New book on author Paul Bowles is co-edited by UCSC lecturer who inherited famed writer's musical estate

Paul Bowles is perhaps best known as the author of The Sheltering Sky, the popular novel that was later turned into a feature film in 1990 starring John Malkovich and Debra Winger. But few people realize that the prolific writer thought of himself primarily as a composer of music.

A new book co-edited by UC Santa Cruz lecturer Irene Herrmann, Paul Bowles on Music, spotlights the intersection of his two great passions--writing and music. The volume is a collection of music criticism by Bowles, written between 1935 and 1946, that has never before been compiled in book form.

It contains reviews Bowles penned as the music critic for the New York Herald Tribune, as well as complete reprints of essays on music that he contributed to Modern Music magazine, a renowned periodical of the '30s and '40s that distinguished itself through the highly literate composers--such as Aaron Copland and Virgil Thomson--who wrote about music in its pages,

The incisive and often humorous pieces cover classical, film, popular, and ethnic music, including important premieres of works by Copland, Cage, Shostakovich, and Stravinsky. They range from reviews of top jazz concerts of the day in Harlem, to debut recitals by emigre virtuosos, to performances by Frank Sinatra, in a compilation that highlights an extraordinary era of American musical history.

"We had over 450 reviews and we distilled it down to about 200," Herrmann said. "We had to decide what genres to include-we ended up putting in all of the pieces on jazz. We also wanted to put in some negative reviews, because they're always the most entertaining."

"They read well today," Herrmann added. "It's fascinating to learn what people thought of that music at its first hearing."

A staff accompanist for the UC Santa Cruz Music Department for more than two decades, Herrmann recorded her own solo piano and chamber music CD of Bowles's music on the Koch record label in 1995. She also happens to be the inheritor of Bowles's musical estate, which contains several previously unrecorded works by the composer. Herrmann met Bowles in 1992 when she began to research his music.

"I'm interested in American music, and I was looking for repertoire for concerts," Herrmann recalled. "I think Paul enjoyed my company, and enjoyed listening to music with me. On my first visit, I brought and played some piano music for him from some manuscripts that I had found in a Bowles archive housed at the University of Texas Special Collections in Austin. It was his own music that he hadn't heard in 40 years."

After that first encounter, Herrmann regularly traveled to visit Bowles at his apartment in Tangier, Morocco, every summer until his death in 1999. Bowles designated Herrmann as the inheritor of his musical estate in 1996.

"I think he realized that I knew more about his music--where it was, what was available--than anyone else," Herrmann said. "I had done a lot of work already organizing that information. And by great luck, I had found some of his long-lost manuscripts from the '30s--about 10 or 12 pieces."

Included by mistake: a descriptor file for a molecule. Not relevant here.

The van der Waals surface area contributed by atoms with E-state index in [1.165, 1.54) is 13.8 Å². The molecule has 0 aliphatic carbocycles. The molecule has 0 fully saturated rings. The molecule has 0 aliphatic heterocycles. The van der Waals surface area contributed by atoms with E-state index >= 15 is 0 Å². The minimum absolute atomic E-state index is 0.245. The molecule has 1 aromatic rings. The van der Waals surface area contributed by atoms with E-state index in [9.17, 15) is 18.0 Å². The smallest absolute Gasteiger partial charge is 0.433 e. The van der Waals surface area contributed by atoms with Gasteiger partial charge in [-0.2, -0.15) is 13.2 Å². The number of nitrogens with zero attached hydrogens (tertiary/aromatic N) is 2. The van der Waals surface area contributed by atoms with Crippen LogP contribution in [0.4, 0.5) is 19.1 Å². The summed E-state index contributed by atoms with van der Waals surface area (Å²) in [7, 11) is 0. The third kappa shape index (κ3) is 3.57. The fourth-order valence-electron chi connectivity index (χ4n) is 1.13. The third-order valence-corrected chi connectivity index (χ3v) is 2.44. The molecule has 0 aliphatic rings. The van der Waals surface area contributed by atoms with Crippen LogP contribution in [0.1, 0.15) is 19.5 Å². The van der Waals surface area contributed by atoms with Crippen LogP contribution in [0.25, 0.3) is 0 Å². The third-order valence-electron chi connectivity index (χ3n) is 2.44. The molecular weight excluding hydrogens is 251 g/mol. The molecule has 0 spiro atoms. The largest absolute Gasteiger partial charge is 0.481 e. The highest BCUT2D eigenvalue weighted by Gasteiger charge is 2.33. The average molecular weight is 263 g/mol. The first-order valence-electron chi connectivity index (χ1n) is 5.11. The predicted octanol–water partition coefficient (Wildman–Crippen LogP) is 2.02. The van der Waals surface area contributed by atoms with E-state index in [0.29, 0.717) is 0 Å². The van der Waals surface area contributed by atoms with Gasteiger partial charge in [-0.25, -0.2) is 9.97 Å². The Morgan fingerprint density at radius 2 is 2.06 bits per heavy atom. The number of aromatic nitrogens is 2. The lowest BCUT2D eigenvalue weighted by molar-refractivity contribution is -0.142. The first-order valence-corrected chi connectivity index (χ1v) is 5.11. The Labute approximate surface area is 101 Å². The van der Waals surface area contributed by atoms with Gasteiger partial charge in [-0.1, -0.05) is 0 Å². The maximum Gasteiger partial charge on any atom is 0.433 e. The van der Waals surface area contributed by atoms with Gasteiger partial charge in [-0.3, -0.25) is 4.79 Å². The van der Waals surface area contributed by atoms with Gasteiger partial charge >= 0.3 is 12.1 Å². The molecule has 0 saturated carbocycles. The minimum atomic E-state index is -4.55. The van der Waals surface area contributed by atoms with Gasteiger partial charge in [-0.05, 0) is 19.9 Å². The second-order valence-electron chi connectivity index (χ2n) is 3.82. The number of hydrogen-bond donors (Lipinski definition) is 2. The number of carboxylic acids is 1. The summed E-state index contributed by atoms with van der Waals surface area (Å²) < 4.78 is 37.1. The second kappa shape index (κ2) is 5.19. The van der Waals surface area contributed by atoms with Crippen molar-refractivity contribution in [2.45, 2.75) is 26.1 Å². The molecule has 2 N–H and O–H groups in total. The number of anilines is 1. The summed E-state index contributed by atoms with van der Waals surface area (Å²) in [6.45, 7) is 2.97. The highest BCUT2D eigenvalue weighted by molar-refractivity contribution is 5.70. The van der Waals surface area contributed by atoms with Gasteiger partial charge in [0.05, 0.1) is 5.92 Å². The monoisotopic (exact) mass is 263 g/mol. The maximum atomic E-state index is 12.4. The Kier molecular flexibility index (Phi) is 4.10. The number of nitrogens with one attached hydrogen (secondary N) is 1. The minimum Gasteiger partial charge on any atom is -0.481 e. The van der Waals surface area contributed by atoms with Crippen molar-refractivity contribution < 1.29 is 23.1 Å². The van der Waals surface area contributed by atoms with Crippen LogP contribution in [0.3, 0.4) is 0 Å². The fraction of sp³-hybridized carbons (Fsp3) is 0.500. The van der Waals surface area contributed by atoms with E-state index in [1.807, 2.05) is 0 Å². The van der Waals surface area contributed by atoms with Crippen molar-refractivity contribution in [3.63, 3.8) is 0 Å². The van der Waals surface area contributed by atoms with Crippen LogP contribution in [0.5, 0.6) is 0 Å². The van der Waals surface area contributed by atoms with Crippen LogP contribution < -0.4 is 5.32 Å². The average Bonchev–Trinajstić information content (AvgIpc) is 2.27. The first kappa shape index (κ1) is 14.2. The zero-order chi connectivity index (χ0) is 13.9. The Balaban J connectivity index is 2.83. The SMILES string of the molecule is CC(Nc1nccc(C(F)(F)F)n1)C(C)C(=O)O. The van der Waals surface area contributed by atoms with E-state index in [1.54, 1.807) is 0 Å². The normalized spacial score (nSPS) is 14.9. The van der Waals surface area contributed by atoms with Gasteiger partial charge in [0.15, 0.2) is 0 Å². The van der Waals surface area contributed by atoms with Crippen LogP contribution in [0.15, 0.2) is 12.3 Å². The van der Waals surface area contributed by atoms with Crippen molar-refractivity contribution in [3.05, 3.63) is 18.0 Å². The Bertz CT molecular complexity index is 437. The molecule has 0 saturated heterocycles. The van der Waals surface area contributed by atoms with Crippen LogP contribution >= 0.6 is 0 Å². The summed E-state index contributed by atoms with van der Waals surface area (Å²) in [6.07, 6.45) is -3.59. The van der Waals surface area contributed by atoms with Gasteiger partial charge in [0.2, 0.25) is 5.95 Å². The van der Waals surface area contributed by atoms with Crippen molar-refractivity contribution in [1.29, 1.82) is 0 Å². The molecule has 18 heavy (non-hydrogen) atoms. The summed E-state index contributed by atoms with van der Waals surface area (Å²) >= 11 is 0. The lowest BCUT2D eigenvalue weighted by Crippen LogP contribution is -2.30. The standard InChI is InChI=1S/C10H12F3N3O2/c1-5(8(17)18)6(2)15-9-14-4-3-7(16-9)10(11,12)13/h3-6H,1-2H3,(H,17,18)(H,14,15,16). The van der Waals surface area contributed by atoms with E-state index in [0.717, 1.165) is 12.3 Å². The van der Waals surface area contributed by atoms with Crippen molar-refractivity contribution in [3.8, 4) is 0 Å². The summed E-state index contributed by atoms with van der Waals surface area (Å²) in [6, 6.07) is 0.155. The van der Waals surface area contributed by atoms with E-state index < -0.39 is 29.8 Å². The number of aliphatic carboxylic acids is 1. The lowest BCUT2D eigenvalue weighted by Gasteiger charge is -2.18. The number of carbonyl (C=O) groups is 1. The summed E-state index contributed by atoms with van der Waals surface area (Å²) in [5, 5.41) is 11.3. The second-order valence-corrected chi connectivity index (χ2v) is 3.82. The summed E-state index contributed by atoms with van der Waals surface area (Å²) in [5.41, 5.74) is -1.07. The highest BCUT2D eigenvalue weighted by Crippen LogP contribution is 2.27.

Throughout his lifetime, Bowles composed a variety of musical scores, four novels, 60 short stories, various travel pieces, and dozens of translations of Moroccan stories. In the 1930s, he was also the premier theater composer of live incidental music, collaborating with such luminaries as John Houseman, Orson Welles, William Saroyan, and Lillian Hellman.

Bowles's original music accompanied numerous Broadway productions, including major plays by Tennessee Williams, beginning with the Glass Menagerie in 1944. The Museum of Modern Art in New York also presented a performance of Bowles's zarzuela, The Wind Remains, conducted by Leonard Bernstein and choreographed by Merce Cunningham.

Co-edited by southern California classical music critic Timothy Mangan, Paul Bowles on Music additionally includes the last recorded interview with Bowles. It was conducted by Herrmann in Tangier, shortly before his death in 1999.

"Paul didn't like to talk about his writing, but he liked to talk about his music," Herrmann recalled. "Toward the end of his life, he was really fragile, so rather than converse, we spent lots of time listening to music together. He liked to listen to Lou Harrison, French composers like Germaine Tailleferre and Satie, and his favorite--Stravinsky."

Hermann ultimately inherited the music of Bowles's estate, including all of his sound recordings. With the help of UC Santa Cruz library bibliographer Paul Machlis, she arranged to have them categorized and transferred onto CD.

"He had seemingly endless piles of cassettes with performances of his music that others had sent him-things like live radio broadcasts from France. They were found in disarray in his apartment," Herrmann said. "So Special Collections at UC Santa Cruz now has the most complete archive on Bowles's non-commercial music available--on about 25 CDS," she noted.


More information about Paul Bowles can be found on his official web site: